Containers are like little virtual machines on your big virtual machines (at least from the aspect of this post, they are). You could have a single VM where you run containers, multiple ones, for different services - that way you might be able to use the idle resources with service B while there is no load on service A. This setup is called Elastic Container Service (ECS) at AWS.

Providers usually have an option if you don’t have a service B to take up all the idle processing time you have: they let you to provision the required number of containers and just have at it. At Amazon, this is called Fargate.

On the chart below a single container can deal with 25 requests per second.

As you see, the area of the idle green resource is much smaller in this graph; you could get even closer to the actual requirements by adjusting the resources of your containers. However keep in mind that while scaling up more containers is way faster than provisioning new VMs, it could still take several minutes for them to be able to take requests; it’s a good thing to be above that estimated load.


Cloud functions are just what you’d think they are: actual code chunks written in your favorite programming language that can take up parameters and give back a result. Behind the scenes these functions are wrapped in containers that can start up really fast (less than a second) and they will only run when there are ongoing requests for them. At AWS these are called Lambda functions and they get billed by milliseconds.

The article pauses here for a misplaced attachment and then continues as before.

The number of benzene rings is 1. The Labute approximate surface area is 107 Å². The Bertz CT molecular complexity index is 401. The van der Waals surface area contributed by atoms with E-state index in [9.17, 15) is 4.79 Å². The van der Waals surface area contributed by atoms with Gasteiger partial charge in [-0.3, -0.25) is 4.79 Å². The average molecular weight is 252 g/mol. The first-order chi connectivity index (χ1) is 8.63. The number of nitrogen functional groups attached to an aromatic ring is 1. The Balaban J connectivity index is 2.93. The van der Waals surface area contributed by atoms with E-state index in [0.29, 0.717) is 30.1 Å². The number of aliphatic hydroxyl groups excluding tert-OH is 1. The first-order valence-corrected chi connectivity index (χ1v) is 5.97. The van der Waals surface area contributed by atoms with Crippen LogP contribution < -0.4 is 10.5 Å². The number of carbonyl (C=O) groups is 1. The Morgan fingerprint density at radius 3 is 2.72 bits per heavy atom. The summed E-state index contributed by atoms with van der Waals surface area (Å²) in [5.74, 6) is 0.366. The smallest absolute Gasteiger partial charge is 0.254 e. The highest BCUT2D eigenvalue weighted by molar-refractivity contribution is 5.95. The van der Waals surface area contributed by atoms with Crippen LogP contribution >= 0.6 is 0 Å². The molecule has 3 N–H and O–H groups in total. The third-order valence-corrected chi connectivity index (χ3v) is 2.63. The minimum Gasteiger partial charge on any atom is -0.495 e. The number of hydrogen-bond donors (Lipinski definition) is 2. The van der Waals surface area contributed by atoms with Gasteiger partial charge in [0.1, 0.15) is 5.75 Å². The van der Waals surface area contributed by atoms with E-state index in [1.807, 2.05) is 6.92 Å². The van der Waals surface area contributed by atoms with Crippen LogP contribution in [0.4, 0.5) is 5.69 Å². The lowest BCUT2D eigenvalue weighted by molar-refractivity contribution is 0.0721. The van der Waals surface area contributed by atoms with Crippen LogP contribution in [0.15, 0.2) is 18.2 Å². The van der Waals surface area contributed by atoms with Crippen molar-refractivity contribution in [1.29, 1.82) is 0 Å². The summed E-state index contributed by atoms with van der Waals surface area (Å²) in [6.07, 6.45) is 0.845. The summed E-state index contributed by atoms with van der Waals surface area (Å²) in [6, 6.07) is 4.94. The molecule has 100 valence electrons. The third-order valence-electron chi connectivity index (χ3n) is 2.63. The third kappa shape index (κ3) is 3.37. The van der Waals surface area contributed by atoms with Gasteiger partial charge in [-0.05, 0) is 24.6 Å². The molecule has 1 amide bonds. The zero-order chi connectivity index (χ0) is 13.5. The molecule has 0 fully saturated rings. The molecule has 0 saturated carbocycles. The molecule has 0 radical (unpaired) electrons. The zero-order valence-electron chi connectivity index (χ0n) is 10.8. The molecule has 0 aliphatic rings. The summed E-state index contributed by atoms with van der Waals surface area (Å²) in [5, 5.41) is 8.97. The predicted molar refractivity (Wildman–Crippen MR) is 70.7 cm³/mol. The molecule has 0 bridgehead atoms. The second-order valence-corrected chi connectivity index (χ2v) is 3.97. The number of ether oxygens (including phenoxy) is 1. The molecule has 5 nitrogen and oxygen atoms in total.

On the chart there is no overreaching green area since you only pay for the time when your function is actually running.

By “serverless” we mean this setup - there is not an always running server that you have to operate. You just need to respond to the incoming requests, the provider will take care of the rest.

Why change then if I was already “in the cloud”

Of course as we get smaller and more responsive, it’s causing more and more work for the cloud provider - having containers instead of VMs means a higher operational costs for them, having functions instead of containers is even higher; and yes, at the end of the day, you’ll be the one paying for that work too. There are other means of cost-optimization - eg. if you always need 3 VMs worth of containers then it might be cheaper to just have that three VMs, and serve the varying load from cloud-operated containers.

With Digital Ocean I have a single VM with containers on it - and I’ll probably stick to that setup in the future as well for developing software; the flexibility I can achieve with containers is worth the extra costs. Also we’re talking about machine that costs $5 a month…

But with pajthy I wanted learn new things and even if right now it’s a service with close-to-zero usage I want to be prepared for the overwhelming interest of people in the near future 🤞. And since all dependencies the app needs are available for any of the above listed computing units, my only angle left was cost-effectiveness.

In the following chart I tried to illustrate how the two kind of costs are relate to each other for the different computing solutions.

So in my case, I don’t mind the CapEx - hours spent on writing code - while I want to minimize OpEx - money spent for running the code. So lambda was the obvious choice.

With the next post I’ll start going into the migration details for the frontend service.